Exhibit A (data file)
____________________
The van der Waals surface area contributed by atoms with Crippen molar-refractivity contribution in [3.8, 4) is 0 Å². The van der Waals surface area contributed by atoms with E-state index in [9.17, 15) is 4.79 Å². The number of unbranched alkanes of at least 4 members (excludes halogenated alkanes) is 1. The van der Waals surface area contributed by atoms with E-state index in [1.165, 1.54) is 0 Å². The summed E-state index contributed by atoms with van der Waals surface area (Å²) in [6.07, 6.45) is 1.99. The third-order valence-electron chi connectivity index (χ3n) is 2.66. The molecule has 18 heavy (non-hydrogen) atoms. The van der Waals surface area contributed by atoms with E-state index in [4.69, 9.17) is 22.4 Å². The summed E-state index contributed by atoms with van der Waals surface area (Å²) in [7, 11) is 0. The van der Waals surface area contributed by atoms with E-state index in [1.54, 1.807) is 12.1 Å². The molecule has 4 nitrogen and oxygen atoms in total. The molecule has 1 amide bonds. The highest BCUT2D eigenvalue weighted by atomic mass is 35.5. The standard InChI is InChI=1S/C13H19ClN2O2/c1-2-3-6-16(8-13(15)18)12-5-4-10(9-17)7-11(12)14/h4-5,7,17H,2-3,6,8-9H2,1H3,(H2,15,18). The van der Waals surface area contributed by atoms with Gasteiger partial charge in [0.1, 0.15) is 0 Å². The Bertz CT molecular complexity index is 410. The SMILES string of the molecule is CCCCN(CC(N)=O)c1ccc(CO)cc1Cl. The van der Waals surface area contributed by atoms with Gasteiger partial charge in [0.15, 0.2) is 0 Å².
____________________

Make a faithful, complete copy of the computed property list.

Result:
The van der Waals surface area contributed by atoms with Crippen molar-refractivity contribution in [3.8, 4) is 0 Å². The van der Waals surface area contributed by atoms with E-state index in [9.17, 15) is 4.79 Å². The number of unbranched alkanes of at least 4 members (excludes halogenated alkanes) is 1. The van der Waals surface area contributed by atoms with E-state index in [1.165, 1.54) is 0 Å². The summed E-state index contributed by atoms with van der Waals surface area (Å²) in [6.07, 6.45) is 1.99. The third-order valence-electron chi connectivity index (χ3n) is 2.66. The molecule has 18 heavy (non-hydrogen) atoms. The van der Waals surface area contributed by atoms with E-state index in [4.69, 9.17) is 22.4 Å². The summed E-state index contributed by atoms with van der Waals surface area (Å²) in [7, 11) is 0. The van der Waals surface area contributed by atoms with E-state index in [1.54, 1.807) is 12.1 Å². The molecule has 4 nitrogen and oxygen atoms in total. The molecule has 1 amide bonds. The highest BCUT2D eigenvalue weighted by atomic mass is 35.5. The standard InChI is InChI=1S/C13H19ClN2O2/c1-2-3-6-16(8-13(15)18)12-5-4-10(9-17)7-11(12)14/h4-5,7,17H,2-3,6,8-9H2,1H3,(H2,15,18). The van der Waals surface area contributed by atoms with Gasteiger partial charge in [0.1, 0.15) is 0 Å². The Bertz CT molecular complexity index is 410. The SMILES string of the molecule is CCCCN(CC(N)=O)c1ccc(CO)cc1Cl. The van der Waals surface area contributed by atoms with Gasteiger partial charge in [0.15, 0.2) is 0 Å².